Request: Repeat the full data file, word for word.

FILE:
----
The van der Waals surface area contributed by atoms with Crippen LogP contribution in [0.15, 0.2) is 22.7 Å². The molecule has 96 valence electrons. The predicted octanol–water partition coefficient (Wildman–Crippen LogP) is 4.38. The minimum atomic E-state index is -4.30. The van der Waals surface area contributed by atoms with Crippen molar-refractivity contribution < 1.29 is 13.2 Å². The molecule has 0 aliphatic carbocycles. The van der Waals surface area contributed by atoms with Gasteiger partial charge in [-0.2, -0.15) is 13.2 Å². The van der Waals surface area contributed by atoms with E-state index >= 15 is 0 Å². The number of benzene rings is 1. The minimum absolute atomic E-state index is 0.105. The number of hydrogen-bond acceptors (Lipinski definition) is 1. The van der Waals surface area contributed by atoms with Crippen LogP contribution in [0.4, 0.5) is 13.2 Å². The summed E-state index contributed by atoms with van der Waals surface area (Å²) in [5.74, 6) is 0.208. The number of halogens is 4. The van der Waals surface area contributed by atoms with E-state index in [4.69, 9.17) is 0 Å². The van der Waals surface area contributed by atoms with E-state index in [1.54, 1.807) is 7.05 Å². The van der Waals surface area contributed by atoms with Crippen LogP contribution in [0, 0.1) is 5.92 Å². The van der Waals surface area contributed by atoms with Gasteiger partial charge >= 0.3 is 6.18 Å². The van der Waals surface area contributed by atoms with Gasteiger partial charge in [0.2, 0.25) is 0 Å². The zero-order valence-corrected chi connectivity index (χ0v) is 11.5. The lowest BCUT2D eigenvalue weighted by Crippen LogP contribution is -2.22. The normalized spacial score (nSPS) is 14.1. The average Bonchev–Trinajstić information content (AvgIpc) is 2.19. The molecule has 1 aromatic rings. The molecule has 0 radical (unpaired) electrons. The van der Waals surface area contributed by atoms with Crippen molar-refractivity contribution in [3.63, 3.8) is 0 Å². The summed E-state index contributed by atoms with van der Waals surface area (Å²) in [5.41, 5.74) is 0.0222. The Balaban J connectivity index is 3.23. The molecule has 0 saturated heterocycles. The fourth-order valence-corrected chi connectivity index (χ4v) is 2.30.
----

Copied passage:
The van der Waals surface area contributed by atoms with Crippen LogP contribution in [0.15, 0.2) is 22.7 Å². The molecule has 96 valence electrons. The predicted octanol–water partition coefficient (Wildman–Crippen LogP) is 4.38. The minimum atomic E-state index is -4.30. The van der Waals surface area contributed by atoms with Crippen molar-refractivity contribution < 1.29 is 13.2 Å². The molecule has 0 aliphatic carbocycles. The van der Waals surface area contributed by atoms with Gasteiger partial charge in [-0.2, -0.15) is 13.2 Å². The van der Waals surface area contributed by atoms with E-state index >= 15 is 0 Å². The number of benzene rings is 1. The minimum absolute atomic E-state index is 0.105. The number of hydrogen-bond acceptors (Lipinski definition) is 1. The van der Waals surface area contributed by atoms with Crippen LogP contribution in [0.4, 0.5) is 13.2 Å². The summed E-state index contributed by atoms with van der Waals surface area (Å²) in [5.74, 6) is 0.208. The number of halogens is 4. The van der Waals surface area contributed by atoms with E-state index in [4.69, 9.17) is 0 Å². The van der Waals surface area contributed by atoms with E-state index in [1.54, 1.807) is 7.05 Å². The van der Waals surface area contributed by atoms with Crippen LogP contribution in [0, 0.1) is 5.92 Å². The van der Waals surface area contributed by atoms with Gasteiger partial charge >= 0.3 is 6.18 Å². The van der Waals surface area contributed by atoms with Gasteiger partial charge in [0.2, 0.25) is 0 Å². The zero-order valence-corrected chi connectivity index (χ0v) is 11.5. The lowest BCUT2D eigenvalue weighted by Crippen LogP contribution is -2.22. The normalized spacial score (nSPS) is 14.1. The average Bonchev–Trinajstić information content (AvgIpc) is 2.19. The molecule has 1 aromatic rings. The molecule has 0 radical (unpaired) electrons. The van der Waals surface area contributed by atoms with Crippen molar-refractivity contribution in [3.63, 3.8) is 0 Å². The summed E-state index contributed by atoms with van der Waals surface area (Å²) in [5.41, 5.74) is 0.0222. The Balaban J connectivity index is 3.23. The molecule has 0 saturated heterocycles. The fourth-order valence-corrected chi connectivity index (χ4v) is 2.30.